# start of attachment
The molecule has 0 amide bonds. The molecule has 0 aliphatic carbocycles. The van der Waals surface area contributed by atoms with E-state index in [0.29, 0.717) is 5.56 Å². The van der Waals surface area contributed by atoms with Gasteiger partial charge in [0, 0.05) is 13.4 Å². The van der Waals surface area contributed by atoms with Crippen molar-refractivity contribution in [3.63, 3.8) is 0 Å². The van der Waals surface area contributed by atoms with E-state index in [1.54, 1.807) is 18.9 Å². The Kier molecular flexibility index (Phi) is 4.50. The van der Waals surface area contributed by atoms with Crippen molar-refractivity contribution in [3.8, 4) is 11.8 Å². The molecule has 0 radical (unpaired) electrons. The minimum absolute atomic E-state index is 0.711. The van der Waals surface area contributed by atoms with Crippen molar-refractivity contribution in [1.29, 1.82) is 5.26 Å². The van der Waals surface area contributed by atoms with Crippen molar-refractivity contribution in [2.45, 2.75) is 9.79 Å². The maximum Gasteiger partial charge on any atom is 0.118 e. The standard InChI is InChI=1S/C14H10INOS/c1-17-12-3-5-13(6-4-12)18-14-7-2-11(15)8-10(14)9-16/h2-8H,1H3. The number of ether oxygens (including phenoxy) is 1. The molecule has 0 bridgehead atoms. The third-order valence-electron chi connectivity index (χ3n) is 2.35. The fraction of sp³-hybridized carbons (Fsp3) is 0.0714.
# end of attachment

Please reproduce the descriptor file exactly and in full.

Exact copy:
The molecule has 0 amide bonds. The molecule has 0 aliphatic carbocycles. The van der Waals surface area contributed by atoms with E-state index in [0.29, 0.717) is 5.56 Å². The van der Waals surface area contributed by atoms with Gasteiger partial charge in [0, 0.05) is 13.4 Å². The van der Waals surface area contributed by atoms with Crippen molar-refractivity contribution in [3.63, 3.8) is 0 Å². The van der Waals surface area contributed by atoms with E-state index in [1.54, 1.807) is 18.9 Å². The Kier molecular flexibility index (Phi) is 4.50. The van der Waals surface area contributed by atoms with Crippen molar-refractivity contribution in [3.8, 4) is 11.8 Å². The molecule has 0 radical (unpaired) electrons. The minimum absolute atomic E-state index is 0.711. The van der Waals surface area contributed by atoms with Crippen molar-refractivity contribution in [1.29, 1.82) is 5.26 Å². The van der Waals surface area contributed by atoms with Crippen molar-refractivity contribution in [2.45, 2.75) is 9.79 Å². The maximum Gasteiger partial charge on any atom is 0.118 e. The standard InChI is InChI=1S/C14H10INOS/c1-17-12-3-5-13(6-4-12)18-14-7-2-11(15)8-10(14)9-16/h2-8H,1H3. The number of ether oxygens (including phenoxy) is 1. The molecule has 0 bridgehead atoms. The third-order valence-electron chi connectivity index (χ3n) is 2.35. The fraction of sp³-hybridized carbons (Fsp3) is 0.0714.